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Securities Arbitration

Why FINRA Arbitration May Be Required

In most instances, investors must utilize FINRA arbitration for securities disputes with brokerage firms and/or their financial advisors because of a contractual provision in their account agreement that requires them to resolve all disputes through a FINRA arbitration proceeding instead of a proceeding in federal or state court.

The FINRA Arbitration Process

Typically, four (4) separate and distinct phases are associated with the initiation and prosecution of a FINRA arbitration proceeding.

The first phase of a FINRA arbitration proceeding begins when an aggrieved investor files a “Statement of Claim” with the offices of FINRA Dispute Resolution. A Statement of Claim contains the customer's version of all relevant facts related to the securities dispute, as well as a request for relief, or damages, that the investor would like to receive at the conclusion of the FINRA arbitration process.

Once the Statement of Claim has been filed with the offices of FINRA Dispute Resolution, it is served by FINRA on the brokerage firm and/or financial advisors involved in the dispute. The firm and/or the advisors are then required to file their “Statement of Answer,” which contains their version of the relevant facts and defenses associated with the securities dispute.

The second phase of a FINRA arbitration proceeding involves the selection of individuals who serve as arbitrators in the dispute and who ultimately will render a final decision between the parties. Depending on the amount of damages involved in the securities dispute, the number of arbitrators can range from one (1) to three (3) individuals. All of the parties in a FINRA arbitration proceeding have involvement in the review process of the arbitrators, as well as the final selection of those who will decide their securities dispute.

The third phase of a FINRA arbitration proceeding involves the exchange of documents and information between the parties on the facts and circumstances associated with the securities dispute.

The fourth and final phase of a FINRA arbitration proceeding is the actual hearing of the securities dispute before an arbitration panel. During an arbitration hearing, all parties involved in the securities dispute are entitled to present their witnesses and documents in support of their respective positions. In many respects, the hearing portion of a FINRA arbitration proceeding is similar to a trial in a federal or state court proceeding.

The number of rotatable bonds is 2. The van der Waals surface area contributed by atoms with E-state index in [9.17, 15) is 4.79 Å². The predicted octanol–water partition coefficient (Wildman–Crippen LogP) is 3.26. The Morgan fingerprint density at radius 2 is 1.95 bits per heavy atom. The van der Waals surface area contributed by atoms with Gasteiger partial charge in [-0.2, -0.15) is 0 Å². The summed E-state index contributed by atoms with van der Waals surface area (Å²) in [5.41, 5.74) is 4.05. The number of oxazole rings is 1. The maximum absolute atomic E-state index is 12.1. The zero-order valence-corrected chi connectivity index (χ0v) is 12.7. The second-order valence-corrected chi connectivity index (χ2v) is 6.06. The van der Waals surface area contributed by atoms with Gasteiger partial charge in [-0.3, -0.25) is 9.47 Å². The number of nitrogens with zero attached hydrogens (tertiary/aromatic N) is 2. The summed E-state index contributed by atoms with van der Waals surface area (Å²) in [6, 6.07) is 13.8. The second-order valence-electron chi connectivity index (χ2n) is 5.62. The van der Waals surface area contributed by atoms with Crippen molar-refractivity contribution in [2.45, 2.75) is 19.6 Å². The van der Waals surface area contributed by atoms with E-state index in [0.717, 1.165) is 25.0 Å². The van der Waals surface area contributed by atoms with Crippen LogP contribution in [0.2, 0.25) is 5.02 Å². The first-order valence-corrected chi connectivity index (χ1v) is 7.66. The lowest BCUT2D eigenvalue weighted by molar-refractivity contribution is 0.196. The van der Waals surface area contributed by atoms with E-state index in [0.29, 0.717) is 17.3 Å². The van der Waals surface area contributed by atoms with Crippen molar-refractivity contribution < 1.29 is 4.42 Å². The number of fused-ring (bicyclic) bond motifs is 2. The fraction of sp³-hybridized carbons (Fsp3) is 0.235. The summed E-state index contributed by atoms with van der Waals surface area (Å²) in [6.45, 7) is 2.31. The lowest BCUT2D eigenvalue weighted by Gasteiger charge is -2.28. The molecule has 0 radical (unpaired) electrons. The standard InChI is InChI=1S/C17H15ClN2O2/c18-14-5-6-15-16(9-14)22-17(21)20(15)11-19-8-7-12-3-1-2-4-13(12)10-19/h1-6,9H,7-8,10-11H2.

At the conclusion of the hearing in a FINRA arbitration proceeding, the arbitrators then meet and determine the outcome of the case. Within a few weeks of the conclusion of the arbitration hearing, the arbitrators' decision is issued in a written award.

It is important to note that the majority of FINRA arbitration awards do not offer an explanation or rationale for the arbitrators' final decision. Rather, the FINRA arbitration award simply indicates which party has prevailed and the amount, if any, that the customer is entitled to receive as damages. If a FINRA arbitration award determines a brokerage firm or financial advisor has to pay damages to a customer, the award generally must be paid within 30 days of date that the award was issued. If this does not occur, the brokerage firm or financial advisor can be expelled or suspended from the securities industry.

From a practical standpoint, all FINRA arbitration awards are final and binding on the parties. Only in extremely rare instances will a FINRA arbitration award be subject to a challenge in a federal or state court proceeding.

Our FINRA Arbitration Experience

When it comes to recovering investor losses, the attorneys at Maddox Hargett & Caruso, P.C., believe experience matters. Over the years, we have represented thousands of investors, assisting and advising them throughout the securities dispute resolution process. This includes a FINRA arbitration proceeding, a proceeding in state or federal court, and, when appropriate, mediation.

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